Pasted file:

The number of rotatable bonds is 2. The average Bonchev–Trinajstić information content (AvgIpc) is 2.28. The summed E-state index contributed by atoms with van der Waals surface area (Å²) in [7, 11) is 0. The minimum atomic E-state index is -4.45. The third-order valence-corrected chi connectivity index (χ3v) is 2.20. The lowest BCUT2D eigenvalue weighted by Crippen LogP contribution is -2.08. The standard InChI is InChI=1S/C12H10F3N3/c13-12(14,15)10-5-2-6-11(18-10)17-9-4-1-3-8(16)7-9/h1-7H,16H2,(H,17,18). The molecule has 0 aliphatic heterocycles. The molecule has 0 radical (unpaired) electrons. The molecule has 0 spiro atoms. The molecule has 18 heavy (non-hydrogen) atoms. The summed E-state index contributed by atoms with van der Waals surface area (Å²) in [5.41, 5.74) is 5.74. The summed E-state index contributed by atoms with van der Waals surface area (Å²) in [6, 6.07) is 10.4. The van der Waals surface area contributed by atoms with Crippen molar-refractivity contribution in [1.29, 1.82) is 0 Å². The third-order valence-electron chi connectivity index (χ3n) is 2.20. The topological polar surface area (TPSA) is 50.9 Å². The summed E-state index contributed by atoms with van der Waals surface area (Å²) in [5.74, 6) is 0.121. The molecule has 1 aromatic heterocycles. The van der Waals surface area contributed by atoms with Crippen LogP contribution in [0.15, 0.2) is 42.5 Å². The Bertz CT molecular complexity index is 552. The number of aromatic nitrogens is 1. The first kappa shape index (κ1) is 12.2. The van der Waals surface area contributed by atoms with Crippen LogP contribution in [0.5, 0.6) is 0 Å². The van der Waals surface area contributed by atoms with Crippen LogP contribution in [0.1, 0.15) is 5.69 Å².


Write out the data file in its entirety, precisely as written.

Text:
The number of rotatable bonds is 2. The average Bonchev–Trinajstić information content (AvgIpc) is 2.28. The summed E-state index contributed by atoms with van der Waals surface area (Å²) in [7, 11) is 0. The minimum atomic E-state index is -4.45. The third-order valence-corrected chi connectivity index (χ3v) is 2.20. The lowest BCUT2D eigenvalue weighted by Crippen LogP contribution is -2.08. The standard InChI is InChI=1S/C12H10F3N3/c13-12(14,15)10-5-2-6-11(18-10)17-9-4-1-3-8(16)7-9/h1-7H,16H2,(H,17,18). The molecule has 0 aliphatic heterocycles. The molecule has 0 radical (unpaired) electrons. The molecule has 0 spiro atoms. The molecule has 18 heavy (non-hydrogen) atoms. The summed E-state index contributed by atoms with van der Waals surface area (Å²) in [5.41, 5.74) is 5.74. The summed E-state index contributed by atoms with van der Waals surface area (Å²) in [6, 6.07) is 10.4. The van der Waals surface area contributed by atoms with Crippen molar-refractivity contribution in [1.29, 1.82) is 0 Å². The third-order valence-electron chi connectivity index (χ3n) is 2.20. The topological polar surface area (TPSA) is 50.9 Å². The summed E-state index contributed by atoms with van der Waals surface area (Å²) in [5.74, 6) is 0.121. The molecule has 1 aromatic heterocycles. The van der Waals surface area contributed by atoms with Crippen LogP contribution in [0.15, 0.2) is 42.5 Å². The Bertz CT molecular complexity index is 552. The number of aromatic nitrogens is 1. The first kappa shape index (κ1) is 12.2. The van der Waals surface area contributed by atoms with Crippen LogP contribution in [0.5, 0.6) is 0 Å². The van der Waals surface area contributed by atoms with Crippen LogP contribution in [0.1, 0.15) is 5.69 Å².